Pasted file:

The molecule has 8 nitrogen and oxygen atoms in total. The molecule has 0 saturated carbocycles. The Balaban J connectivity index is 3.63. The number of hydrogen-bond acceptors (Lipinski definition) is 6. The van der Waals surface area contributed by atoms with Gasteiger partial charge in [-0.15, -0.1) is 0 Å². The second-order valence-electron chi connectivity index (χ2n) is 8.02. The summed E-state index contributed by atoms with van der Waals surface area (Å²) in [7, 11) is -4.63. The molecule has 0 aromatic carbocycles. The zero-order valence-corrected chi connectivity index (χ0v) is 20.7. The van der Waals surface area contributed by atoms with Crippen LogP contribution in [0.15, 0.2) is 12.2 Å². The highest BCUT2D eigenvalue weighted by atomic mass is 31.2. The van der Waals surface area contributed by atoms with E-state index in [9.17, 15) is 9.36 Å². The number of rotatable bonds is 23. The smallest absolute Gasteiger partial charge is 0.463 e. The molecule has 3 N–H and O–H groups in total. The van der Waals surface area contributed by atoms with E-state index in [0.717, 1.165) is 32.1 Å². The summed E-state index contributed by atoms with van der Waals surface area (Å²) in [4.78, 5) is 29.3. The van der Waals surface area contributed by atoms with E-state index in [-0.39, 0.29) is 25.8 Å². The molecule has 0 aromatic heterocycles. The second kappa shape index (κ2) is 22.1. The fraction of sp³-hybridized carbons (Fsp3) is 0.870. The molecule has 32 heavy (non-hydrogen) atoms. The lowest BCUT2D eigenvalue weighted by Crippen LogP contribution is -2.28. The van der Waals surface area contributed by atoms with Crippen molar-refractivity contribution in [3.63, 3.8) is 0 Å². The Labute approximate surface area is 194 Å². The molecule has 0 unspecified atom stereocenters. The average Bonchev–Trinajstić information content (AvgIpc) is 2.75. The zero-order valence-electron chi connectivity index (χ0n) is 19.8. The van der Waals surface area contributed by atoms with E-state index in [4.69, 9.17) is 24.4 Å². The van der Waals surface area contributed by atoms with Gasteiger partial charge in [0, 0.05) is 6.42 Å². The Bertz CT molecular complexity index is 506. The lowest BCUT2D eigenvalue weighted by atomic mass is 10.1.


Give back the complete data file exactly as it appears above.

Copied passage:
The molecule has 8 nitrogen and oxygen atoms in total. The molecule has 0 saturated carbocycles. The Balaban J connectivity index is 3.63. The number of hydrogen-bond acceptors (Lipinski definition) is 6. The van der Waals surface area contributed by atoms with Gasteiger partial charge in [-0.15, -0.1) is 0 Å². The second-order valence-electron chi connectivity index (χ2n) is 8.02. The summed E-state index contributed by atoms with van der Waals surface area (Å²) in [7, 11) is -4.63. The molecule has 0 aromatic carbocycles. The zero-order valence-corrected chi connectivity index (χ0v) is 20.7. The van der Waals surface area contributed by atoms with Crippen LogP contribution in [0.15, 0.2) is 12.2 Å². The highest BCUT2D eigenvalue weighted by atomic mass is 31.2. The van der Waals surface area contributed by atoms with E-state index in [9.17, 15) is 9.36 Å². The number of rotatable bonds is 23. The smallest absolute Gasteiger partial charge is 0.463 e. The molecule has 3 N–H and O–H groups in total. The van der Waals surface area contributed by atoms with E-state index in [0.717, 1.165) is 32.1 Å². The summed E-state index contributed by atoms with van der Waals surface area (Å²) in [4.78, 5) is 29.3. The van der Waals surface area contributed by atoms with E-state index in [-0.39, 0.29) is 25.8 Å². The molecule has 0 aromatic heterocycles. The second kappa shape index (κ2) is 22.1. The fraction of sp³-hybridized carbons (Fsp3) is 0.870. The molecule has 32 heavy (non-hydrogen) atoms. The lowest BCUT2D eigenvalue weighted by Crippen LogP contribution is -2.28. The van der Waals surface area contributed by atoms with Crippen molar-refractivity contribution in [3.63, 3.8) is 0 Å². The Labute approximate surface area is 194 Å². The molecule has 0 unspecified atom stereocenters. The average Bonchev–Trinajstić information content (AvgIpc) is 2.75. The zero-order valence-electron chi connectivity index (χ0n) is 19.8. The van der Waals surface area contributed by atoms with E-state index in [4.69, 9.17) is 24.4 Å². The van der Waals surface area contributed by atoms with Gasteiger partial charge in [0, 0.05) is 6.42 Å². The Bertz CT molecular complexity index is 506. The lowest BCUT2D eigenvalue weighted by atomic mass is 10.1.